Mastoiditis

What is mastoiditis?

Mastoiditis in an infection of the mastoid bone that lies behind the ear. It usually occurs as an extension of acute otitis media (a middle ear infection).

 

What causes it?

The mastoid bone is connected to the middle ear space, so a middle ear infection can spread to the mastoid bone and cause a mastoiditis. Read more about the structure of the middle ear and mastoid bone here.

 

What are the symptoms?

Mastoiditis causes pain, redness and swelling behind the ear. Typically, the ear is pushed outwards and downwards away from the head. It is usually accompanied by high fever and the feeling of being very run down and ill (called malaise). Often there have been symptoms of a middle ear infection before the mastoiditis develops.

 

 

 

 

 

How is it diagnosed?

The diagnosis is usually readily made based on the symptoms and examination of the ear. There may be a history of middle ear infections in the past as well. The history and examination are usually enough to make a plan for treatment.

 

What are the risks of mastoiditis?

Mastoiditis is still a potentially serious condition. The infection in the mastoid bone can develop into an abscess (a collection of pus). This can then spread from the ear and into the face or down the neck. Infection from the infected mastoid bone can also spread into the brain and cause meningitis or a brain abscess. With the availability of antibiotics these days, however, these risks are rare. Even so, it is important that treatment is started as soon as possible.

 

What is the treatment?

Mastoiditis usually requires admission to the hospital for treatment with intravenous antibiotics, pain relief and fluid hydration. Most children will start to show improvement within 24 to 48 hours after which the they can be discharged home with oral antibiotics for a week. Most children will resolve without the need for surgery.

 

If after 24 to 48 hours of treatment there has been no change in the symptoms, a CT scan of the ear is performed to look for the presence of an abscess. If an abscess is found, then this must be treated with an operation. A hearing test is usually performed before any ear operation.

 

There are two ways of surgically treating a mastoid abscess. The traditional way involves making an incision behind the ear to drain the abscess and performing a cortical mastoidectomy, which is a removal of the bone of the mastoid down to the middle ear with a drill, to allow for full drainage of the pus and to prevent further collection. Often, a ventilation tube (grommet) is also placed across the ear drum. The surgery is performed under a general anaesthetic. A plastic drain is usually placed behind the ear for 24 to 48 hours and then removed on the ward just before the child is discharged home with oral and topical (drops) antibiotics for a week.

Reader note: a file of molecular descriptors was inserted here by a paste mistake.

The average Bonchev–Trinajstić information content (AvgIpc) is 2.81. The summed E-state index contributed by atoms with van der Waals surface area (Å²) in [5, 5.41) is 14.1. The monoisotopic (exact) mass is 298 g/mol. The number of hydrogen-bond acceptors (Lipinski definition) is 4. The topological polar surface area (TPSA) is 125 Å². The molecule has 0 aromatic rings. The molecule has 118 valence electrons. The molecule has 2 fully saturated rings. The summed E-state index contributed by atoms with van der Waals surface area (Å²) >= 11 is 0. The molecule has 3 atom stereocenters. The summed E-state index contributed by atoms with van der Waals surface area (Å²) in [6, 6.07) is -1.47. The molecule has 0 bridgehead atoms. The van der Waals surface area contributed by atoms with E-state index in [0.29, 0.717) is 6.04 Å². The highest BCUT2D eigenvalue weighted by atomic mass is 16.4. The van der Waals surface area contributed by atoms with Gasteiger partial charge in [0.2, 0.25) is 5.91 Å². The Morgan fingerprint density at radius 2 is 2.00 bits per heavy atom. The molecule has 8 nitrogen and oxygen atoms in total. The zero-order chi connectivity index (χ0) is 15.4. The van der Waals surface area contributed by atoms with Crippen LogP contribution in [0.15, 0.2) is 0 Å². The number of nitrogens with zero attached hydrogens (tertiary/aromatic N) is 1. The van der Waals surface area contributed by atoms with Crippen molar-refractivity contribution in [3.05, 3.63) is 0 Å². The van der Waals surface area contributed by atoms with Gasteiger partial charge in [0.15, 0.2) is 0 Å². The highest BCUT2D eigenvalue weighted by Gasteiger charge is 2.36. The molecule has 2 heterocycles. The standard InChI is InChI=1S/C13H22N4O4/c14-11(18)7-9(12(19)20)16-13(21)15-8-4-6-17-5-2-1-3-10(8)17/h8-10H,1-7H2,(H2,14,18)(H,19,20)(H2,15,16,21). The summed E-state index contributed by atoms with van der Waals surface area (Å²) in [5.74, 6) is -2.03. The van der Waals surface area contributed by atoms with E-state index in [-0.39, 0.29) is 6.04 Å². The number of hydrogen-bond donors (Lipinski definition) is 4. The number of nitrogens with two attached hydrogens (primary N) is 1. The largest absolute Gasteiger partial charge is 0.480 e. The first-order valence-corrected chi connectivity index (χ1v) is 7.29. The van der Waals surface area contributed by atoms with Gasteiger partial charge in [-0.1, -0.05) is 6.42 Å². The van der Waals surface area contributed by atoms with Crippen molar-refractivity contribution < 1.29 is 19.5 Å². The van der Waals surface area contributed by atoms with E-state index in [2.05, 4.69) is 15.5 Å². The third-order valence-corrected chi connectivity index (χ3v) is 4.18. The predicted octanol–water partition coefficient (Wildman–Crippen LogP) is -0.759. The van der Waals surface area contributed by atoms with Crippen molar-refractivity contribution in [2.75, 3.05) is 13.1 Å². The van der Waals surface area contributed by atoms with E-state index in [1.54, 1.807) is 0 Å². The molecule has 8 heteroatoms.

Recent research has shown that a mastoid abscess can be surgically managed without the need for a cortical mastoidectomy in the first instance. Instead, the abscess is drained either with a more limited incision behind the ear or aspirated with a needle and then a grommet is placed across the ear drum. This is also performed under a general anaesthetic. The outcomes of this technique has been shown to be the same as those for the traditional technique, but the advantages are less surgical risk to the ear and a potentially shorter hospital stay. The disadvantage is that there is a higher risk of recollection of the abscess. If this occurs, then a traditional approach is undertaken as a second procedure.

 

The approach that is used is determined on a case by case basis. Any complications that arise because of a mastoid abscess will also be treated as appropriate on a case by case basis.

 

What is the follow-up after treating mastoiditis?

Once the child has been discharged from the hospital, he or she is usually followed up in the clinic in 1 week to make sure that the mastoiditis has fully resolved. Further management will depend on whether there has been a history of recurrent middle ear infections or not. In children who have had a recent history of this, then grommet insertion may be considered as an elective procedure to prevent further episodes of middle ear infection and a potential recurrence of mastoiditis.

 

If the child has had a mastoid abscess drained, then more than likely a grommet would have been placed at the time of surgery and follow-up will be routine as in any child who has received grommets.

 

Further information

Read more about grommet insertion here.

A picture of a child with a left-sided mastoiditis causing swelling and redness behind the ear with protrusion of the ear away from the head.

This child has a right mastoiditis which is also causing protrusion of the ear outwards and downwards from the head.